KEVIN GORDON - When Lewes first returned an MP

Seaford Town Hall where the voters queued to give their names.

Seaford Town Hall where the voters queued to give their names.

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As I work in the Houses of Parliament I am naturally interested in politics and by this time next week we will know who our Member of Parliament will be.

Lewes has returned a member of Parliament since 1295. The first two members of Parliament being Gervais de Wolvehope and Richard de Palmere. Seaford returned its first two MPs three years later when Geoffrey Cuckoo and William Hobey were called to York at Whitsuntide to attend a parliament.

Thomas Pelham-Holles - the parliamentary 'fixer'

Thomas Pelham-Holles - the parliamentary 'fixer'

Nearly 100 years later, the county of Sussex also began to return two Members of Parliament. The first being Roger Hussey and Andrew Peverell. Voting in the Sussex election was allowed by adult men who owned land to the value of 40 shillings or more. The voting took place in Chichester which must have meant that many from our area did not vote even though they were entitled to.

There were huge parliamentary changes thanks to the Reform Act of 1832, when the constituency of Sussex was divided into East and West and many Sussex constituencies including Bramber, East Grinstead, Seaford, Winchelsea and Steyning were abolished.

There have been some strange constituencies. Calais in France and Tournai in Belgium returned MPs to Westminster as they had previously been ruled by England. Until 1950 there were Members of Parliament representing Oxford, Cambridge, Belfast, Wales and London Universities, also there was one MP to represent all English universities and one MP to represent all Scottish universities. Some constituencies are not so ancient, the Wealden Constituency was not created until 1983.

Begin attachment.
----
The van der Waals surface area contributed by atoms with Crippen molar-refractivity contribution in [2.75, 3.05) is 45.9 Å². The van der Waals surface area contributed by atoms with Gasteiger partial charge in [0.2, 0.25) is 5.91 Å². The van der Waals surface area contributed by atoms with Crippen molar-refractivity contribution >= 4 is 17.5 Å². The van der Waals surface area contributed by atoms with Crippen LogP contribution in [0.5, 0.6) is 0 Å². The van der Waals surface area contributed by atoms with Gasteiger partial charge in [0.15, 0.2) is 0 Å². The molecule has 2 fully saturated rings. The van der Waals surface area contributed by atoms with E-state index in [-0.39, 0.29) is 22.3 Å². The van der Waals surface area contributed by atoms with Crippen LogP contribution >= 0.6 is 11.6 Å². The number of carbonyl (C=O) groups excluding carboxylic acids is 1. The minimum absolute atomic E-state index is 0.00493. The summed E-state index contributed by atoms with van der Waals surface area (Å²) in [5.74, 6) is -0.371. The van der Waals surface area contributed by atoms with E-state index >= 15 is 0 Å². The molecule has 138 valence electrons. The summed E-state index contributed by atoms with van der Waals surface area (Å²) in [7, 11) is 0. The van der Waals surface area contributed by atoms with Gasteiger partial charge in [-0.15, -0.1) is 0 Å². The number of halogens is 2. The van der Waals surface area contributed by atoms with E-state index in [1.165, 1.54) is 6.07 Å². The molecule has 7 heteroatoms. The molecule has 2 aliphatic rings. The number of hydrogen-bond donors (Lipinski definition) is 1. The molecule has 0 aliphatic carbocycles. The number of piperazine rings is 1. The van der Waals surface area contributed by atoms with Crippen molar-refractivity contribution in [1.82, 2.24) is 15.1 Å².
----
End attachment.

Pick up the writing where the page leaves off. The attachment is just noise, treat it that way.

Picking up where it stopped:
Another constituency that returned two Members of Parliament until the Reform Act was Dunwich in Suffolk. Like Seaford it had once been an important medieval port which had seen better days. The sea had encroached so far inland, that the village and its church no longer existed and its two Members of Parliament represented just 32 people. This was one of the famous ‘rotten boroughs’. In 1754 the Duke of Newcastle, Thomas Pelham-Holles, purchased one of the seats at Dunwich for £1,000. The Duke who owned much of Sussex and who would regularly go hunting at Bishopstone then gave the seat to one of his supporters.

The system of buying votes was satirised by Ben Elton in the Blackadder series when Baldrick won the seat of ‘Dunny-on-the-Wold’ by beating the Whig candidate, Pitt the Even Younger by 16,472 votes even though there was only one person in the constituency eligible to vote.

William Pitt the Elder was the MP for Seaford in 1747. He had previously represented the constituency of Old Sarum (near Salisbury) which once returned two MPs with an electorate of just seven voters!

It is no surprise that Pitt was asked to stand by the Duke of Newcastle. The election was to be held on 29th June 1747 and Pitt stayed the night with the Duke at his country home at Bishopstone Place. I say stayed the night - the previous day a huge banquet was put on at Bishopstone and all the local gentry (i.e. voters) were invited. The party went on all night and at day-break the revellers were piled into carriages and taken to the Town Hall at Seaford to vote.

Pitt had a rival candidate in the form of William Gage, the son of Lord Gage. The Gages of Firle Place were rivals to the Pelhams and William, an Equerry to the Prince of Wales, was keen to get into Parliament. To make sure that the electorate voted for his candidate the Duke of Newcastle sat immediately next to the Returning Officer Charles Harison and looked them in the eye before they cast their vote. In those days there was no secret ballot, the voters queued in front of the Town Hall and called out their name and who they wished to vote for. A clerk then recorded this in a poll book.

As most of these men had just spent the night being entertained by the Duke, it is no wonder that his man was duly elected. Pitt of course went on the serve as Prime Minister and at 24 years, his son William Pitt the Younger (who was a Freeman of Seaford) was to become our youngest ever Prime Minister.

The beaten candidate did not have to wait too long to get into Parliament. William Gage (later Viscount Gage) went on to serve Seaford as its MP just a few months later and represented the town until 1780.

I have had a lot of election material pushed through my door in recent weeks but I am disappointed that not one of the Parliamentary candidates has invited me to a banquet. Still, at least I can vote on Thursday without the steely eye of the the Duke of Newcastle making sure I have voted ‘the right way’.